RALEIGH, N.C. (WNCN) — Teaching has been synonymous for decades with low pay.
Just how low? A new website helps educators put a specific dollar amount on it.
The site created by a teacher at Green Hope High School in Cary and a computer programmer in Wake Forest calculates what they have termed the “teacher tax.”
In a nutshell, it’s how much in inflation-adjusted total wages a teacher has lost over time, compared to the buying power that person would have had at the salary schedule that was in place when he or she started teaching.
“Even when they say it’s a raise, it’s still not fulfilling what I thought I signed up for when I first joined North Carolina classrooms in 2007,” said Kimberly Mackey, who teaches civics and economics at Green Hope.
The site is even more significant and timely now, with teacher pay a top-of-mind issue and Gov. Roy Cooper’s new budget proposal calling for 10 percent raises on average in the 2023 fiscal year and another 6 percent next year, along with setting the minimum starting salary at $46,000.
Here’s how the website works.
The user selects the year he or she started teaching, picks whether to compare the dollar figure to either the earliest available pay schedule or the 2007-08 school year — what Mackey and programmer Derek Scott call the “high-water mark” for purchasing power — and can choose to run those numbers through the present or to project them through 2030.
For example, someone who started teaching in 2000-01 would have been scheduled to receive a total of $781,045 in earnings since then but would have received just $698,302 — in other words, paying an effective “tax” of $82,743.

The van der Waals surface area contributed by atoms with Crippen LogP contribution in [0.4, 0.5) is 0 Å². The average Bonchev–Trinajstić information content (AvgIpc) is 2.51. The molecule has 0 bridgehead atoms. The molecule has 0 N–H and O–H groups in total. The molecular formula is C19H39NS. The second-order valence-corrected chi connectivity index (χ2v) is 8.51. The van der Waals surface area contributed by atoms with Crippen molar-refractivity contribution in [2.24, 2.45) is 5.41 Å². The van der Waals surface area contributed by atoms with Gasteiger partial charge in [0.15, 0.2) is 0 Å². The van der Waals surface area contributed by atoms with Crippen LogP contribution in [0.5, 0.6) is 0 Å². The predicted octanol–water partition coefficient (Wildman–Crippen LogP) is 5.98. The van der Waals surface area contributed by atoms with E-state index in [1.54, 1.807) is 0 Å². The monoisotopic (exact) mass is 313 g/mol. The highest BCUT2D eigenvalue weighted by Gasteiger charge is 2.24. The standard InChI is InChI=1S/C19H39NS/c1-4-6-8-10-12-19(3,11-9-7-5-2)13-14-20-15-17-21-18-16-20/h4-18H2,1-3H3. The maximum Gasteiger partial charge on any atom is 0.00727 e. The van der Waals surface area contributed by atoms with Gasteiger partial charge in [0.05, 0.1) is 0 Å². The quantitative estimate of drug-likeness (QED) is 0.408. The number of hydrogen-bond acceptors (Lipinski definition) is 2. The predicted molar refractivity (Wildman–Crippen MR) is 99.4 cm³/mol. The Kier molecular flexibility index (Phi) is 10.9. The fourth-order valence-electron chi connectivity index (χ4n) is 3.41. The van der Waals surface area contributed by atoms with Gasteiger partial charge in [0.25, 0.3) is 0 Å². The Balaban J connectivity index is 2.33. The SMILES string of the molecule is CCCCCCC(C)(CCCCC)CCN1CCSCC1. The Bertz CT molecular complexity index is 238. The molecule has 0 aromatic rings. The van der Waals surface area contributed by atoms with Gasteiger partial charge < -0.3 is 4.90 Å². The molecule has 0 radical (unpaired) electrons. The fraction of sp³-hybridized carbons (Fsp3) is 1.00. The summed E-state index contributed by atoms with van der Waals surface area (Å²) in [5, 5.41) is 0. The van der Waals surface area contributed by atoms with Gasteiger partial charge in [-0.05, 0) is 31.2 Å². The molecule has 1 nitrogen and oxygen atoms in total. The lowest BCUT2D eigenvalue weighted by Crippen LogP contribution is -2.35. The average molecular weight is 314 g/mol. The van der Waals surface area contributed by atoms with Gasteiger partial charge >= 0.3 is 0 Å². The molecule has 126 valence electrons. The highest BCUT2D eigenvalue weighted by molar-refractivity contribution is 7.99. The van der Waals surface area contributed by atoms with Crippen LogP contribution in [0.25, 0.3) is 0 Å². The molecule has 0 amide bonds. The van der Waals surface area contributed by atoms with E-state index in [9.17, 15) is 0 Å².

Those numbers are pulled directly from public documents — the teacher salary schedules published in the state appropriations acts, and the U.S. Bureau of Labor Statistics inflation calculator.
“From my perspective, the teacher tax is when we adjust the salary schedule and don’t fulfill those promises,” said Derek Scott, the programmer who built the site. “Then the teachers themselves pay the biggest tax, but everyone else pays the tax in terms of who even wants to become a teacher in the first place?”
Both Mackey and Scott say some trends in the data became obvious to them.
Scott pointed to occasional raises in teacher pay through the years that “looks like a very large raise in the year that it’s presented” but does not make up for the other years without pay increases.
Mackey says the teacher salary schedule used to resemble a straight line that steadily increased — but now is “not only lower, but it plateaus midway” with veterans seeing the largest gap.
Mackey says her gap is roughly $84,000, and “is only set to get larger.”
“And what that tells me is the state doesn’t want folks like me who has experience to remain in the classroom,” she said. “They’re hoping that by 15 years I start getting the hint that maybe I shouldn’t stick around a full 30 years.”
The site does have a few limitations: It does not include any extra pay a teacher might receive for earning a master’s or doctoral degree, although it does instruct teachers grandfathered into those supplements to add 10 percent.
“The number it spits out is the minimum people were owed, and it would be safe for them to assume that it would be higher, given other supplements attached to that base,” Mackey said.
The website includes ways to create images with your dollar amount that can be shared on social media and with elected officials.
“It can also help parents understand why their kid may not have a teacher leading their classroom or why someone who doesn’t have previous teaching experience or a license yet is leading their classroom,” Mackey said. “So it can really answer a lot of questions parents may have about the staffing challenges we’re facing.”